Inputbin has an output equivalent: Printbin. It is a pity there is no Printhex.
Reading one character at the time
Sometimes you only want to know if there is an input character available at the RS-232 port. Then use the Inkey command:
Dim Testchar as Byte
Testchar = 0
While Testchar = 0
Testchar = Inkey
This piece of code will stay in the While loop as long as there is no character available. You could add a counter
or timer to provide for a time-out function. Or, maybe better:
Dim Testchar as Byte
Loop until Inkey <> 0
Another possibility is the Waitkey and Ischarwaiting commands:
Dim Wtchar as Byte
Wtchar = Waitkey
will wait until a character is available. Problem is that no time-out is possible here so your program may get
Loop until Ischarwaiting = 1
will loop until a character is available, it can then be read with Input or Inkey. The Do Loop offers the
possibility of a time-out function.
The AT90S2313 and most other AVR controllers has a hardware UART on pins 2 and 3. Sometimes you have to use these pins
for another purpose.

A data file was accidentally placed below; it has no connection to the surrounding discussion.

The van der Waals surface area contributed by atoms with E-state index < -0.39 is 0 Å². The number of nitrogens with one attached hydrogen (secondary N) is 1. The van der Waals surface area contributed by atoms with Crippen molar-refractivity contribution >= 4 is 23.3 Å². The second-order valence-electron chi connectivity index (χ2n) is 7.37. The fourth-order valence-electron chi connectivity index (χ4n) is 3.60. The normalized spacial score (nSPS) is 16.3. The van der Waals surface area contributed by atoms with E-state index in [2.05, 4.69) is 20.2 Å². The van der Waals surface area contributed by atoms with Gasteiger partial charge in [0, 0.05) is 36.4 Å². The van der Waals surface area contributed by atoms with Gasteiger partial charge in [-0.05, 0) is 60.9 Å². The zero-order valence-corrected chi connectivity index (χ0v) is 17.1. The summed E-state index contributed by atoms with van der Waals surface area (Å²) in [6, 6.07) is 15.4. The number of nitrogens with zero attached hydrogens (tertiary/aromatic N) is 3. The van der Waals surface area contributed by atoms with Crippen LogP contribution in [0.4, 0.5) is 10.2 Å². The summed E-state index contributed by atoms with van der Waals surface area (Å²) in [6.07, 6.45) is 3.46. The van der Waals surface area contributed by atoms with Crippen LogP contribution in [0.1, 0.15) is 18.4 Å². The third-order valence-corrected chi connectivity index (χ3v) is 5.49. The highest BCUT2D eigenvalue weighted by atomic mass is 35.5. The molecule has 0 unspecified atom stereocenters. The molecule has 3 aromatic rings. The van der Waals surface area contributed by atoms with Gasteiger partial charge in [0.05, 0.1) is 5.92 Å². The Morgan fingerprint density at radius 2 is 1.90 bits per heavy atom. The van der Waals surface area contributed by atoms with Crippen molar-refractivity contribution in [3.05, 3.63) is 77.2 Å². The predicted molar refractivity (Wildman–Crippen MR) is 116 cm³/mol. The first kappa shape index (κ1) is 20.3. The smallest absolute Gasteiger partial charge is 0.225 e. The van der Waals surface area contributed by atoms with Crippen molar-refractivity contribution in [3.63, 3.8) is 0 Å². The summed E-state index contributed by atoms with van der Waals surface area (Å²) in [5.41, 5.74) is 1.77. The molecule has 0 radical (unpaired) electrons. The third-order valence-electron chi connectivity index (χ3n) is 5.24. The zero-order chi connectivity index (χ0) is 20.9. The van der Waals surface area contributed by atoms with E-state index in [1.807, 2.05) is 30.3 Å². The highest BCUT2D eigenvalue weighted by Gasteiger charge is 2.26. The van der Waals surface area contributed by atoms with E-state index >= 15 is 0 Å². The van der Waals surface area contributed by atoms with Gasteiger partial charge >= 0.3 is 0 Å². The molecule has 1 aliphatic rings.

Bascom has a software UART function that uses extra program space, but you may specify which pins to use for RxD and TxD.
The pins to use are specified in the Open command:
Open "Comb.0: 9600 , 8 , n , 1" for Input As #1
Open "Comb.1: 9600 , 8 , n , 1" for Output as #2
uses pin 0 of PortB as receiver (RxD) and pin 1 of PortB as transmitter (TxD). Both are set to a baud-rate of 9600,
use 8 databits per character, do not use a parity bit and use one stopbit. In Bascom every reference to #1 will be
used for RxD and #2 for TxD:
$regfile = "2313def.dat"
$crystal = 4000000
Config Pind.6 = Output
Dim Tstr As String * 4
Dim Num As Word
'open channel for output
Open "comb.1:9600,8,n,1" For Output As #1
Open "comb.0:9600,8,n,1" For Input As #2
Print #1 , "text: "
Input #2 , Tstr
Print #1 , Tstr
Print #1 , "number: "
Input #2 , Num
Print #1 , Num
Note that the software UART does not echo characters. Also different from the hardware UART implementation is that
after every prompt a linefeed/carriage return is used.
The software UART can be used with the Print, Input, Inputhex, Inkey, Waitkey and Ischarwaiting commands. Note the
syntax used in Inkey, Waitkey and Ischarwaiting:
Var = Inkey(#2)
Var = Waitkey(#2)
Var = Ischarwaiting(#2)
A software UART channel can be opened, but also closed :
so that after the close the i/o pins can be used for another purpose.